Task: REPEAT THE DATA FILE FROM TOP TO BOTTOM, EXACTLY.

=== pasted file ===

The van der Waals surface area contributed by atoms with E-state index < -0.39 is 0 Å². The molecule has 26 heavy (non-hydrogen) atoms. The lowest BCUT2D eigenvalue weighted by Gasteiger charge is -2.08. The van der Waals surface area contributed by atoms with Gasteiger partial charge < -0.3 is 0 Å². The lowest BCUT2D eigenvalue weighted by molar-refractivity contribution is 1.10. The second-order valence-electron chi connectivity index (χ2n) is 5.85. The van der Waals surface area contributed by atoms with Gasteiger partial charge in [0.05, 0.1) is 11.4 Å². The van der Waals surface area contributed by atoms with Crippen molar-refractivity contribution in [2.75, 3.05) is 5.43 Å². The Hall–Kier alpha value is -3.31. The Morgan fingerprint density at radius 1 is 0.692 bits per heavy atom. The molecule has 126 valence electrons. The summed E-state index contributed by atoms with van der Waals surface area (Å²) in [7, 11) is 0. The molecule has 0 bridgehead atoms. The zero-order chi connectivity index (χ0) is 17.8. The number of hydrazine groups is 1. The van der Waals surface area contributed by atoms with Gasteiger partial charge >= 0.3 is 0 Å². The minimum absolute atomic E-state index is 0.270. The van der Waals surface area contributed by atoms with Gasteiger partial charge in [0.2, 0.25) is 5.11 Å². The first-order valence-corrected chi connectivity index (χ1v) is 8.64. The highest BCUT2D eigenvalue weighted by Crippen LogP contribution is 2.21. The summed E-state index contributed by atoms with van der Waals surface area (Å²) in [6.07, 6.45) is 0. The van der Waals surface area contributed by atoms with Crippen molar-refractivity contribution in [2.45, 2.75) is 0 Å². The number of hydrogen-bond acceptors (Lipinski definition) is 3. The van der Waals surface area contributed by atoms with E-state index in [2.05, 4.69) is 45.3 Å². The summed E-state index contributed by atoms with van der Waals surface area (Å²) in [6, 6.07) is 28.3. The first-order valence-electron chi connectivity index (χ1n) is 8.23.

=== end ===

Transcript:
The van der Waals surface area contributed by atoms with E-state index < -0.39 is 0 Å². The molecule has 26 heavy (non-hydrogen) atoms. The lowest BCUT2D eigenvalue weighted by Gasteiger charge is -2.08. The van der Waals surface area contributed by atoms with Gasteiger partial charge < -0.3 is 0 Å². The lowest BCUT2D eigenvalue weighted by molar-refractivity contribution is 1.10. The second-order valence-electron chi connectivity index (χ2n) is 5.85. The van der Waals surface area contributed by atoms with Gasteiger partial charge in [0.05, 0.1) is 11.4 Å². The van der Waals surface area contributed by atoms with Crippen molar-refractivity contribution in [2.75, 3.05) is 5.43 Å². The Hall–Kier alpha value is -3.31. The Morgan fingerprint density at radius 1 is 0.692 bits per heavy atom. The molecule has 126 valence electrons. The summed E-state index contributed by atoms with van der Waals surface area (Å²) in [7, 11) is 0. The molecule has 0 bridgehead atoms. The zero-order chi connectivity index (χ0) is 17.8. The number of hydrazine groups is 1. The van der Waals surface area contributed by atoms with Gasteiger partial charge >= 0.3 is 0 Å². The minimum absolute atomic E-state index is 0.270. The van der Waals surface area contributed by atoms with Gasteiger partial charge in [0.2, 0.25) is 5.11 Å². The first-order valence-corrected chi connectivity index (χ1v) is 8.64. The highest BCUT2D eigenvalue weighted by Crippen LogP contribution is 2.21. The summed E-state index contributed by atoms with van der Waals surface area (Å²) in [6.07, 6.45) is 0. The van der Waals surface area contributed by atoms with Crippen molar-refractivity contribution in [2.45, 2.75) is 0 Å². The number of hydrogen-bond acceptors (Lipinski definition) is 3. The van der Waals surface area contributed by atoms with E-state index in [2.05, 4.69) is 45.3 Å². The summed E-state index contributed by atoms with van der Waals surface area (Å²) in [6, 6.07) is 28.3. The first-order valence-electron chi connectivity index (χ1n) is 8.23.